Welcome to me (2015)


It is no news that in our age it is rather cheap and easy to be self-obsessed: we broadcast the daily minutiae on Twitter, show the flitered snaps of our coffees, travels and faces on Instagram, and dump blogs on arts, politics and travel on unsuspecting audiences. Although it is probably since times immemorial that people searched for their identities and meaning by scoruing through memories, filtering their experiences and expecting others to validate what they found, it is the new media and recent loosening of communal restraint (and support) that now allow us to bring this tumulut from our heads and share it to the wider uncaring world. If you are a sort of person living in a society where community matters relatively little, spending more time sharing your day to day than actually experiencing it, you probably know that sinking feeling of shouting into the void and feling miserable when the void does not answer back.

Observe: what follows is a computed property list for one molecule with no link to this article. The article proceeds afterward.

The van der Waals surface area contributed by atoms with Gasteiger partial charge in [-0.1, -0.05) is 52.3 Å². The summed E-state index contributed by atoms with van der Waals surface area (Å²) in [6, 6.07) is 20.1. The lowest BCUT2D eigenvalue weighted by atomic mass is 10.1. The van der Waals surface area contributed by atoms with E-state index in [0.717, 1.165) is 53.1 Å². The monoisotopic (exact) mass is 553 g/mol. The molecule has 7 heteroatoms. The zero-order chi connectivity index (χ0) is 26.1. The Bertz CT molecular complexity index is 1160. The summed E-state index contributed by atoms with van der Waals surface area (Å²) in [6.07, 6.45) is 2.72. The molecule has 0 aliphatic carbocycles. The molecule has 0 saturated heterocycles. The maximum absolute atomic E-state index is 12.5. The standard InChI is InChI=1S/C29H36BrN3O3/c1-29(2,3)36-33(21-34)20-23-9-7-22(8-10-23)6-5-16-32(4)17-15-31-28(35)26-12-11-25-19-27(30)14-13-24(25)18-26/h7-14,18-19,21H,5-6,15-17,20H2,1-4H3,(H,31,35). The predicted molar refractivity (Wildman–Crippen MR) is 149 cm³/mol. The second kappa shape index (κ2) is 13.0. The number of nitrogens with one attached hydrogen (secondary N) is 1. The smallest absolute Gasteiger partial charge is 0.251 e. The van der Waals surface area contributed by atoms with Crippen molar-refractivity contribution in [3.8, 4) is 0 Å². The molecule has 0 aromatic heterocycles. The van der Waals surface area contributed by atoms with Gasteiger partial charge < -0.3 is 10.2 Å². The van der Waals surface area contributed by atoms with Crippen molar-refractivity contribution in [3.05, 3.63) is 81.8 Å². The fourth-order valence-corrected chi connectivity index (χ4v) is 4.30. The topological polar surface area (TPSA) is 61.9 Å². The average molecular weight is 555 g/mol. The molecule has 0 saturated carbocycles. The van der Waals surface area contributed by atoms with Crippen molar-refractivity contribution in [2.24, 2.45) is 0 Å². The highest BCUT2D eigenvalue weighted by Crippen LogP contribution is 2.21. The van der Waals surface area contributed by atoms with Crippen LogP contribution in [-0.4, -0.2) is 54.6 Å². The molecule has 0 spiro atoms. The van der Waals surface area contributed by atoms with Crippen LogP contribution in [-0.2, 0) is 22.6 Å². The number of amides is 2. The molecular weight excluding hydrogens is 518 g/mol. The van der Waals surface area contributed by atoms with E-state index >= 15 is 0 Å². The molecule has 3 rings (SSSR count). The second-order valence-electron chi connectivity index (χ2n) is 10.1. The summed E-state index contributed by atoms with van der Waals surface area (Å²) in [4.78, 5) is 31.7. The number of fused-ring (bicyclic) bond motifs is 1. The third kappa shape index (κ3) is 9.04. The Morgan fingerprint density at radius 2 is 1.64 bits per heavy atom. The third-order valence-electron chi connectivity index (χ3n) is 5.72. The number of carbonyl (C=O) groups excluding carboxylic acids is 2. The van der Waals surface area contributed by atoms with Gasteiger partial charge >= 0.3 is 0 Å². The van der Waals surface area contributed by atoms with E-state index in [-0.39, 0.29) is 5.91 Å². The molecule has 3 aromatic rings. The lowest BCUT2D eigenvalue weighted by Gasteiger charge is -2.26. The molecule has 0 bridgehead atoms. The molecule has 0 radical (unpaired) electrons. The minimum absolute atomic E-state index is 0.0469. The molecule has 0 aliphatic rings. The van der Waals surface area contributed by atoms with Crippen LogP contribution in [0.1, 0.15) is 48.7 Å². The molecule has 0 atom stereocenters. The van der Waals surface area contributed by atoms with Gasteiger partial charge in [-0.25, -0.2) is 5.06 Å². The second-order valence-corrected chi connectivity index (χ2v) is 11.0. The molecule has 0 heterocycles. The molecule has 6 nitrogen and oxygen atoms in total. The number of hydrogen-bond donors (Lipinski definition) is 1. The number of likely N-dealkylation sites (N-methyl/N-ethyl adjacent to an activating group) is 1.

This recent phenomenon of whoelsale attention seeking does not get nearly enough, well, attention and “Welcome to me” would have been a masterpiece of the genre had it made its heroine, a severely bipolar, barely funcioning lottery multi-millionaireness, a little more ordinary: say a big-city acountant keen on social networks. Even though a masterpeice it ain’t, this underappreciated 2015 indie with sizeable names (Kristen Wiig, James Marsden, and Tim Robbins to name a few) brings more than enough black comedy and thoughtfulness due to its intriguing premise: what would you do if you could make a talk-show about yourself and would all this attention make all the pain of your alienated self go away? Wiig is amazing in portraying a severelly ill woman who believes that all it would take for her to get better is a lot of self-confidence and fair share of lime-light (you could see her getting on well with Jake Gyllenhall’s character from the Nightcrawler). Her show about herself is produced and expolited by an eager local TV station on the ropes, while the people who presumably care the most about her (shrink, family, friends) slowly get scared off by the dazzle of her new-found confdence and production. Althought it all ends rather predictably and the film is at its weakest when it jumps into surreal, “Welcome to me” is a great antidote to typical underdog healing stories in which all you need is to sing your own song and sing it loudly, by suggesting that maybe a better way is to at least try and harmonise with your band…

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